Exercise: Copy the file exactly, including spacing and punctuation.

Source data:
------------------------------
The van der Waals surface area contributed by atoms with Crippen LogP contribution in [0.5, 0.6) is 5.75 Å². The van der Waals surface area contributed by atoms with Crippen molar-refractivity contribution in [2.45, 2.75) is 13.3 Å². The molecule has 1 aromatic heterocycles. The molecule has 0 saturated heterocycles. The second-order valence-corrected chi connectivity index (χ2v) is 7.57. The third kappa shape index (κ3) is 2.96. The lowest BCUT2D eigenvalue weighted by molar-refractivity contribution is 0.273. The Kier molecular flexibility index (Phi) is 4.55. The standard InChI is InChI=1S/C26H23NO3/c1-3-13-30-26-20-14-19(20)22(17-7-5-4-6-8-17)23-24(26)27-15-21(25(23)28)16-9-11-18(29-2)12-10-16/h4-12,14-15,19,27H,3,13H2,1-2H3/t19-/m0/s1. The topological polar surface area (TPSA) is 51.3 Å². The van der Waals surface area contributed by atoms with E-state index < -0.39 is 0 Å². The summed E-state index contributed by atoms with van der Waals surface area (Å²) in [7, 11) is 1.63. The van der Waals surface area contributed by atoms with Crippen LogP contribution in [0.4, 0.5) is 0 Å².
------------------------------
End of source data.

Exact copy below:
The van der Waals surface area contributed by atoms with Crippen LogP contribution in [0.5, 0.6) is 5.75 Å². The van der Waals surface area contributed by atoms with Crippen molar-refractivity contribution in [2.45, 2.75) is 13.3 Å². The molecule has 1 aromatic heterocycles. The molecule has 0 saturated heterocycles. The second-order valence-corrected chi connectivity index (χ2v) is 7.57. The third kappa shape index (κ3) is 2.96. The lowest BCUT2D eigenvalue weighted by molar-refractivity contribution is 0.273. The Kier molecular flexibility index (Phi) is 4.55. The standard InChI is InChI=1S/C26H23NO3/c1-3-13-30-26-20-14-19(20)22(17-7-5-4-6-8-17)23-24(26)27-15-21(25(23)28)16-9-11-18(29-2)12-10-16/h4-12,14-15,19,27H,3,13H2,1-2H3/t19-/m0/s1. The topological polar surface area (TPSA) is 51.3 Å². The van der Waals surface area contributed by atoms with E-state index < -0.39 is 0 Å². The summed E-state index contributed by atoms with van der Waals surface area (Å²) in [7, 11) is 1.63. The van der Waals surface area contributed by atoms with Crippen LogP contribution in [0.4, 0.5) is 0 Å².